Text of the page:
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Album Review: Swan Songs by Post War Glamour Girls

Leeds post-punk quartet Post War Glamour Girls release their third album Swan Songs on 21st April via Hide & Seek Records. This, the follow up to 2015’s acclaimed Feeling Strange and their debut album 2014’s Pink Fur, is musically reminiscent of The Pixies and Wild Beasts with the dual vocals of James and Alice evocative of Mark E. Smith trading off against Kim Gordon.

Tackling themes of stress, anxiety, depression, the class system, religion, war and government, the band decamped to the remote village of Skerray on the North Coast of Scotland with producers Jamie Lockhart and Lee Smith of Greenmount Studios (Pulled Apart By Horses, I Like Trains, Frank Turner, The Vaccines) to disconnect from the world and place themselves entirely in the album recording process for Swan Songs.

Frontman and lyricist James Smith explains “We decided with this album that we wanted to get lost during the recording process. To let it consume us entirely throughout. No distractions from our day to day lives. No dashing mid-take to get to work on time. No phone calls from our landlords. No other commitments. Just two solid weeks of living it.”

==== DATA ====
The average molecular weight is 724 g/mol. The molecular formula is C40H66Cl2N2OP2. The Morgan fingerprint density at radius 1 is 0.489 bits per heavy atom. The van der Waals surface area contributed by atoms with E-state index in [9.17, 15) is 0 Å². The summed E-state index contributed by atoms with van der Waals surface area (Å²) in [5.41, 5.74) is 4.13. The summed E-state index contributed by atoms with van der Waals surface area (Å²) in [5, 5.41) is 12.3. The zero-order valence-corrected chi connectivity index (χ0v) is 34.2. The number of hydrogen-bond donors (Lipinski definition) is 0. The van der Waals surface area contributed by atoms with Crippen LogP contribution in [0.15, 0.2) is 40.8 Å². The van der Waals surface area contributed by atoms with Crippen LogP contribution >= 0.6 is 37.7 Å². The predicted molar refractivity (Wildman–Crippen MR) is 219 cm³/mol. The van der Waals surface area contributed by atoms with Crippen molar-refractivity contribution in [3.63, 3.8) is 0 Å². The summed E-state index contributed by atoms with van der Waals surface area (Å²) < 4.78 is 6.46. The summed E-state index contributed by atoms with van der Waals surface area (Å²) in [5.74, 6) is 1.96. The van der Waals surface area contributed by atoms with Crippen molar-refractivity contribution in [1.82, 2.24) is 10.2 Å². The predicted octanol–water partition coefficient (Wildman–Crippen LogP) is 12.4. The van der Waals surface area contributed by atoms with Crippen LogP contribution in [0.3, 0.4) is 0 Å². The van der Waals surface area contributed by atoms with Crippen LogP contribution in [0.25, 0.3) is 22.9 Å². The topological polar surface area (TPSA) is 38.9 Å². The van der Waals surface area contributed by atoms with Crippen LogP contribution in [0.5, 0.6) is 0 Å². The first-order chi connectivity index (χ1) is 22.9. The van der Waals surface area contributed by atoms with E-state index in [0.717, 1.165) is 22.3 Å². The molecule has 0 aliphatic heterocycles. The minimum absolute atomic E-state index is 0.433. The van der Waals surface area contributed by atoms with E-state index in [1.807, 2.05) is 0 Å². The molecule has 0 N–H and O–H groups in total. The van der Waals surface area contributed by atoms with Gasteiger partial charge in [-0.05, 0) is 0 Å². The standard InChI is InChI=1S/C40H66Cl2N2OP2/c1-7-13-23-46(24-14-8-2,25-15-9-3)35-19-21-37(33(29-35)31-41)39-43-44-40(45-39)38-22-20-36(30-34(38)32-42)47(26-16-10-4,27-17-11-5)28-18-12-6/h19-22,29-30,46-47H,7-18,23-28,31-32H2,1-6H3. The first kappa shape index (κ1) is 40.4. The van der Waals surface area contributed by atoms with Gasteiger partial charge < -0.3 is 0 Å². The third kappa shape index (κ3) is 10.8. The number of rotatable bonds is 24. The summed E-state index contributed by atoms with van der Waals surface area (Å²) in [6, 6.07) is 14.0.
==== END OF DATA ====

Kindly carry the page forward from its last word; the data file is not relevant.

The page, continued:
The cohesion and isolation reverberates throughout Swan Songs – it’s an album without boundaries or expectations – the album the band wanted to make. While it’s evident why the band have such a cult underground following, for this is an enthralling album, it’s by no means an easy listen. It challenges you on every turn. Staying within the post-punk sound it is often abrasive and at odds with the atmospherics you’d normally expect from the genre.

There’s two sides to the band notably in the double header of ‘Chipper’ and ‘Gull Rips A Worm’. The former takes a visceral, chaotic and abrasive approach the latent aggression simmers under the surface but drives the overall feeling of the track, whereas the latter takes a more traditional approach to post-punk – revelling in throbbing basslines and haunting atmospherics. It’s the sound of the latter that sees the band at their best.

Similarly, you may find ‘Big Trip’ and ‘Pollyanna Girl’ a challenge compared to the instantaneous atmospherics of ‘Golden Time’ and ‘Sea of Reins’. It’s a challenge you should persevere with though. Once you listen to Swan Songs a couple of times you’ll come to appreciate the abrasive moments. It’s these moments that end up setting Post War Glamour Girls out from the crowd and make them such an enthralling listen – ‘Welfare By Prozac’ will slowly an surely become your favourite track. Loose yourself in the utopia idealism of ‘Devine Decline’ and appreciate Swan Songs for the excellent album it is.

AD Rating 7/10

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